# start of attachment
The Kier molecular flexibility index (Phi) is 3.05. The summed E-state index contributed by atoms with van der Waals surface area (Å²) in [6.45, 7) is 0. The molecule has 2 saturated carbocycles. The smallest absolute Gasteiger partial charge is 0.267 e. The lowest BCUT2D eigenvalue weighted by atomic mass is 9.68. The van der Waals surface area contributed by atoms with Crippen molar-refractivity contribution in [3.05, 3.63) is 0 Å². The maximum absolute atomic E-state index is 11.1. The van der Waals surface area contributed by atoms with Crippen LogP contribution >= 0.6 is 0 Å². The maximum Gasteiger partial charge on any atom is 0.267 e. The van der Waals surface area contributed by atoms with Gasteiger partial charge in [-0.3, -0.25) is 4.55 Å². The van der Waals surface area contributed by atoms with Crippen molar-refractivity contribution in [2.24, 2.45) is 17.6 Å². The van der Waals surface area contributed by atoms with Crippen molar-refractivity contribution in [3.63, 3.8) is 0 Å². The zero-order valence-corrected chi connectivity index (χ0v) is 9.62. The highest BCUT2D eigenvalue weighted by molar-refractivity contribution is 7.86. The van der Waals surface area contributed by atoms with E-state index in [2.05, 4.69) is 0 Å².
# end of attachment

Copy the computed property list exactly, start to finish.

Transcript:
The Kier molecular flexibility index (Phi) is 3.05. The summed E-state index contributed by atoms with van der Waals surface area (Å²) in [6.45, 7) is 0. The molecule has 2 saturated carbocycles. The smallest absolute Gasteiger partial charge is 0.267 e. The lowest BCUT2D eigenvalue weighted by atomic mass is 9.68. The van der Waals surface area contributed by atoms with Crippen molar-refractivity contribution in [3.05, 3.63) is 0 Å². The maximum absolute atomic E-state index is 11.1. The van der Waals surface area contributed by atoms with Crippen LogP contribution >= 0.6 is 0 Å². The maximum Gasteiger partial charge on any atom is 0.267 e. The van der Waals surface area contributed by atoms with Gasteiger partial charge in [-0.3, -0.25) is 4.55 Å². The van der Waals surface area contributed by atoms with Crippen molar-refractivity contribution in [2.24, 2.45) is 17.6 Å². The van der Waals surface area contributed by atoms with Crippen molar-refractivity contribution in [3.63, 3.8) is 0 Å². The zero-order valence-corrected chi connectivity index (χ0v) is 9.62. The highest BCUT2D eigenvalue weighted by molar-refractivity contribution is 7.86. The van der Waals surface area contributed by atoms with E-state index in [2.05, 4.69) is 0 Å².